• In particular, sporting achievement can play a significant part in the hiring process for new talent. Some 67% said that a background in sport would have a positive influence on the decision to hire a candidate (and if we segment the data and just look at C-suite women, that figure rises to 75%).

This research provides a wake-up call for organizations both to look at both the targeted recruitment of women athletes and examine their workforces and ask whether they are undervaluing the leadership skills inherent in the female athletes already in their ranks.

And this is why EY created the Women Athletes Business Network (WABN), which works together with the International Women’s Forum, to harness the leadership attributes of elite female athletes. WABN is committed to helping them take these skills off the field and into the workplace en route to the boardroom.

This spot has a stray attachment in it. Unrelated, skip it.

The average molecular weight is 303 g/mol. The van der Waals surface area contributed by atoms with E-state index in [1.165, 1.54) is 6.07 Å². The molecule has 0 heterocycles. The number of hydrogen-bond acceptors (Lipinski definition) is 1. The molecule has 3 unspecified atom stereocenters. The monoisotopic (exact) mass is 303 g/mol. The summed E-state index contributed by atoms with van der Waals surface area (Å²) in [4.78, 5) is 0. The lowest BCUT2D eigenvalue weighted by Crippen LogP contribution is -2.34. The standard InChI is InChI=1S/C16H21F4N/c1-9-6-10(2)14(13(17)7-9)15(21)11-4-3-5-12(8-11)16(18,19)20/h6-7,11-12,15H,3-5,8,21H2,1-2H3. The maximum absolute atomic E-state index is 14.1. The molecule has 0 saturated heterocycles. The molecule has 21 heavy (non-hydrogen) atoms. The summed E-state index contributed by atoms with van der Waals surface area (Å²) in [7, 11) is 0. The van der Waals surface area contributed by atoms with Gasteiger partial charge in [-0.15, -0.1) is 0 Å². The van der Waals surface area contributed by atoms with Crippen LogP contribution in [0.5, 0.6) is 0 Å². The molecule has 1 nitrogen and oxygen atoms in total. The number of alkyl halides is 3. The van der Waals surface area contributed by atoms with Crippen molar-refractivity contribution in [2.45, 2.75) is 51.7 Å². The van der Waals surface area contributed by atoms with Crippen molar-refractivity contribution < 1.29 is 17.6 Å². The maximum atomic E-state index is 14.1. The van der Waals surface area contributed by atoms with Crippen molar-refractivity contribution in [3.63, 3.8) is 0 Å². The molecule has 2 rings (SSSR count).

Source: EY

Something different

In honor of IWD, I’m proposing this: we invest in a pipeline uniquely equipped with the leadership skills to make it to the top – female athletes.

As a basketball player in college, I can attest that there is no better training ground for success in business than success in sports. Discipline, preparation, perseverance, resilience, teamwork, being coachable, playing by the rules (like them or not) – all the qualities required for business success get baked into you as a highly competitive athlete. I’m convinced my sports background equipped me to succeed even though I was so very different from my male colleagues – an introvert in a world that values extroverts, a progressive in my politics and a lesbian.

The connection between women, sports and leadership has long fascinated me. Look at the sheer number of C-suite women who were competitive athletes: Our recent EY/espnW report showed that 94% of senior women business executives played sports. And more than half of the women in the C-suite played at the university level.

In fact, did you know that many of the top women leaders in the world played competitive sports? Among others: